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Ministry of Education.
Kaua e rangiruatia te hāpai o te hoe; e kore tō tātou waka e ū ki uta

Local curriculum design in technology: Tēnei au

Teaching inquiry

How can I get to know my students better?


The year 9 Tēnei au project, was an integrated te reo Māori, English, and technology project. It involved a teacher inquiry about getting to know her students and learning inquiries focused on brief development and language skills.

The Tēnei au project allowed students to bring their backgrounds, and the knowledge and skills they have as a result, directly into their learning at school. Through their work on this project, students:

  • experienced working to a clearly defined brief
  • linked their experiences of creating a recorded introduction to the possibility of doing this for job applications in the future
  • significantly improved their writing. 

Teacher Clare Ravenscroft developed a deeper understanding of her students and of their unique identities as a result of the Tēnei au project. Relationships between whānau and the school benefitted from the input whānau had into the students' work and from the conversations between students, whānau, and teacher. This is an example of local curriculum design and building cultural capability.



Tai Wānanga opened in 2012 on the Ruakura campus in Hamilton as a designated character school for up to 120 students. All students have individual learning plans, and the school emphasises project-based learning. The school had this vision:

“Tai Wānanga Ruakura will build its academic, sporting and cultural curriculum around discovery, technology, and innovation, taking advantage of its location and the inherent strengths in this role.”

Tai Wānanga Ruakura

Principal Toby Westrupp and his kaiako at Tai Wānanga Ruakura know the importance of validating student identity. Toby asked kaiako Clare Ravenscroft for her ideas on how to achieve this aim in a learning project. Clare, an English teacher who also has responsibilities for technology education, suggested devising a project that would link the two learning areas.

To support the development of her own skills, she became a participant in the “Teachers new to technology education” professional development initiative. At the first session, facilitator Lesley Pierce challenged her with this question:

“How can you get to know your students – particularly Māori and Pacific students – better?”

Lesley Pierce

This question is explored on New Zealand Curriculum Guides: Senior Secondary here.

Creating the project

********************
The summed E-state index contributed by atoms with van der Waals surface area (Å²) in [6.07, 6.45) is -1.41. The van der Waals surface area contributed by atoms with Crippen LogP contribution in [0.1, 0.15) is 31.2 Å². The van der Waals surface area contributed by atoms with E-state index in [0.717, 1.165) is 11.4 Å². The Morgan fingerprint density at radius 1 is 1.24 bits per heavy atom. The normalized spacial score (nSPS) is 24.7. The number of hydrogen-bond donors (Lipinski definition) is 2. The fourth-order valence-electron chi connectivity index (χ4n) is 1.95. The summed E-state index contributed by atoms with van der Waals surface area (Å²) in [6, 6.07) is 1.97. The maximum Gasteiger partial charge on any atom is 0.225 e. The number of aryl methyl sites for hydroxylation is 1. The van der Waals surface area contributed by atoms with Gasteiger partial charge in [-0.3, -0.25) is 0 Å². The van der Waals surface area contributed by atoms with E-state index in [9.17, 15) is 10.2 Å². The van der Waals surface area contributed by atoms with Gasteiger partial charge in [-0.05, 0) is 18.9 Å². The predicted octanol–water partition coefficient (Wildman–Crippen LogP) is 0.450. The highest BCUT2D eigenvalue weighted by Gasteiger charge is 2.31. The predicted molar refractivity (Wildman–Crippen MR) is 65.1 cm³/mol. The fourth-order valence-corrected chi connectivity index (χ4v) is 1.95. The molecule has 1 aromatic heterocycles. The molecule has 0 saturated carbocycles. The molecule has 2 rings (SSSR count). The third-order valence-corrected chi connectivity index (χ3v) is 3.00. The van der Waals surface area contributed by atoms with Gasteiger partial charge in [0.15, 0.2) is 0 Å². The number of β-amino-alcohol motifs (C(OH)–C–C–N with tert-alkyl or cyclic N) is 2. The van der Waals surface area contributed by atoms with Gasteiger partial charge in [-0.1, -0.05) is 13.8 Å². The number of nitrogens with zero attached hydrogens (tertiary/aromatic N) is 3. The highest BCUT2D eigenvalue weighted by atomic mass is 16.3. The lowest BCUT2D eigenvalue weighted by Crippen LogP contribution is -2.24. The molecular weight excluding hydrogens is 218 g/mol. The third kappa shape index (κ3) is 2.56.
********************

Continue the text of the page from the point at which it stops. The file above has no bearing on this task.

On her return to school, Clare discussed the workshop with Toby, including the facilitator’s challenge and the understandings that she had gained about brief development. Clare was keen to come up with a project that would:

  • incorporate the use of a brief
  • validate student identity
  • help her get to know her students better.

For Principal Toby Westrupp, “Tēnei au” was the ideal place to start. This tauparapara (chant) tells of Tane’s journey to the uppermost realm to gain the three kete of knowledge from Io (the Supreme Being). Tane’s journey is often used as a metaphor for a life well lived, in pursuit of tuauri, tuatea, and aronui (loosely interpreted as knowledge, education, and enlightenment).

“Tēnei au” provided inspiration for the students – prompting them to think about life as a journey and to think about where they had come from and where they wanted to go.

The idea was that each year 9 student would create a personal introduction, including their own mihi in which they introduced themselves and celebrated the things that were important to them. The personal introduction would have a visual, a written, and an oral component. It would be recorded digitally and it would be:

  • made available to other kaiako
  • made available to the wider school community
  • used for research purposes
  • kept as part of their school archives.

The brief

With the need established, Clare:

  • taught the students the language of brief development
  • gave the students the conceptual statement
  • outlined the attributes required in the outcome.

“Tai Wānanga wants each year 9 student to introduce themselves in a way that reflects kaupapa Māori and is able to be recorded digitally. The presentation needs to include a spoken, a written, and a visual aspect. We have just five weeks to meet this brief.”